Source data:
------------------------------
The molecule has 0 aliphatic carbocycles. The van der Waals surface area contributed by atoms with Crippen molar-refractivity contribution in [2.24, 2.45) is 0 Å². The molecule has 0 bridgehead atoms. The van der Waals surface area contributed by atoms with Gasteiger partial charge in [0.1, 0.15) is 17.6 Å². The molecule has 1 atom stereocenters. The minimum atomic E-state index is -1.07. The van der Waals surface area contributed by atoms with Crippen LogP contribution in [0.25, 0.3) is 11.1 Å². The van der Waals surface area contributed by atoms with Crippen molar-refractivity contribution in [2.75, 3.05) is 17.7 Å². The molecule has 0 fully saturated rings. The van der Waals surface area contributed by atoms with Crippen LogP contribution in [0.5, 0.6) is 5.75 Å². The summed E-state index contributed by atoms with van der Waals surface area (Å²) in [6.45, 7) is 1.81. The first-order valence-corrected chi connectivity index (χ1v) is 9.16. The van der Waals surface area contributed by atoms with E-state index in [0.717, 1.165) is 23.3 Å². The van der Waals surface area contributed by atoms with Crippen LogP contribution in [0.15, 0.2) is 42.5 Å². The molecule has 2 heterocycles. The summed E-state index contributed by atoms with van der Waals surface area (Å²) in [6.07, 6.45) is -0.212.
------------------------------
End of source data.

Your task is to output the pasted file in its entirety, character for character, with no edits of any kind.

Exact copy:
The molecule has 0 aliphatic carbocycles. The van der Waals surface area contributed by atoms with Crippen molar-refractivity contribution in [2.24, 2.45) is 0 Å². The molecule has 0 bridgehead atoms. The van der Waals surface area contributed by atoms with Gasteiger partial charge in [0.1, 0.15) is 17.6 Å². The molecule has 1 atom stereocenters. The minimum atomic E-state index is -1.07. The van der Waals surface area contributed by atoms with Crippen LogP contribution in [0.25, 0.3) is 11.1 Å². The van der Waals surface area contributed by atoms with Crippen molar-refractivity contribution in [2.75, 3.05) is 17.7 Å². The molecule has 0 fully saturated rings. The van der Waals surface area contributed by atoms with Crippen LogP contribution in [0.5, 0.6) is 5.75 Å². The summed E-state index contributed by atoms with van der Waals surface area (Å²) in [6.45, 7) is 1.81. The first-order valence-corrected chi connectivity index (χ1v) is 9.16. The van der Waals surface area contributed by atoms with E-state index in [0.717, 1.165) is 23.3 Å². The van der Waals surface area contributed by atoms with Crippen LogP contribution in [0.15, 0.2) is 42.5 Å². The molecule has 2 heterocycles. The summed E-state index contributed by atoms with van der Waals surface area (Å²) in [6.07, 6.45) is -0.212.